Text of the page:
See, the thing is, we have to stop treating competent bilingual English-users are "mere learners." We can't treat their language use or their metalingusitic talk about their language as deficient. Even if that is how they want to see themselves. (There, I said it! I'm an academic asserting that I actually know better than the people whose behavior I am studying! I have crossed over to the dark side!) Modesty about your ability in an L2 is one thing. I am exceedingly modest about my L2 abilities (not without cause, in my opinion). But English is a special case. It is a lingua franca. It is a working language for millions of non-native speakers. It is a language that L2 English teachers function in at a high level.
I believe my Chinese colleagues who teach English at the tertiary level to be highly competent users of English. (I believe many upper-level L2 college students and certainly grad students are highly competent users of English as well.) Certainly I believe my professors at UBC who speak English as a second language are highly competent users of English. Is there a difference between their English usage/knowledge and mine? Sure, in some abstract way. I am 'closer' to English on a personal level than they are in some ways, though I would argue that many of them are closer to it in a professional way.
Moving acceptability judgments from the domain of theoretical linguistics frees it from accusations that it is not actually measuring what it claims to be measuring -- linguistic/grammatical knowledge at a deep/unconscious mental level.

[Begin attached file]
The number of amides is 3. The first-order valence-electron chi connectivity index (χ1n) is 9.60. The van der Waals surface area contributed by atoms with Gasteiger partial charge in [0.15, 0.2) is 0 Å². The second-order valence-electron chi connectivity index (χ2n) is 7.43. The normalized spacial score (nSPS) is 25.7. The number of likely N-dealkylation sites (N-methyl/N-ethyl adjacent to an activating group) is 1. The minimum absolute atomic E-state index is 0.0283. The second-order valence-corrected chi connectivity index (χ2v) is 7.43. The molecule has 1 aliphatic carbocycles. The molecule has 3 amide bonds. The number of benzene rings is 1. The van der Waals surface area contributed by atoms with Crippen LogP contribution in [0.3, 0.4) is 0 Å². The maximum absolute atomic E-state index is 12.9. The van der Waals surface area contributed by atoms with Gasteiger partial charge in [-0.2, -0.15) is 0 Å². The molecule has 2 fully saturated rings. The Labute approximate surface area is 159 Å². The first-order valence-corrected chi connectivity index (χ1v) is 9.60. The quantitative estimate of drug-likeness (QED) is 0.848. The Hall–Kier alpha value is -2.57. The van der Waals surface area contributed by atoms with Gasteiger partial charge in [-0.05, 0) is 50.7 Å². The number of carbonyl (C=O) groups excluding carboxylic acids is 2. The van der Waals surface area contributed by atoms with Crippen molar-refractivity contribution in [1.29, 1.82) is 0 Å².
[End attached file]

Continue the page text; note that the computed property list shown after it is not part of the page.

Moving acceptability judgments from the domain of second language acquisition frees it from the undue burden of having to provide an accurate map of a learner's 'interlinguistic competence' (to use Birdsong's term).
Putting them squarely in the domain of sociolinguistics, language attitudes, and world Englishes, etc. allows AJTs to be considered as another kind of behavioral data, elicited from people who use English in a specific way and a specific context, that can be analysed in a social practice framework.
This AJT data can then be considered in light of the sociocultural realities of English around the world -- insead of in terms of an abstract generative linguistics based on native-speaker intuitions (which is not that relevant to applied linguistics, much of the time), or a gauge of how well someone is learning the 'target language' which should conform to native speaker standards.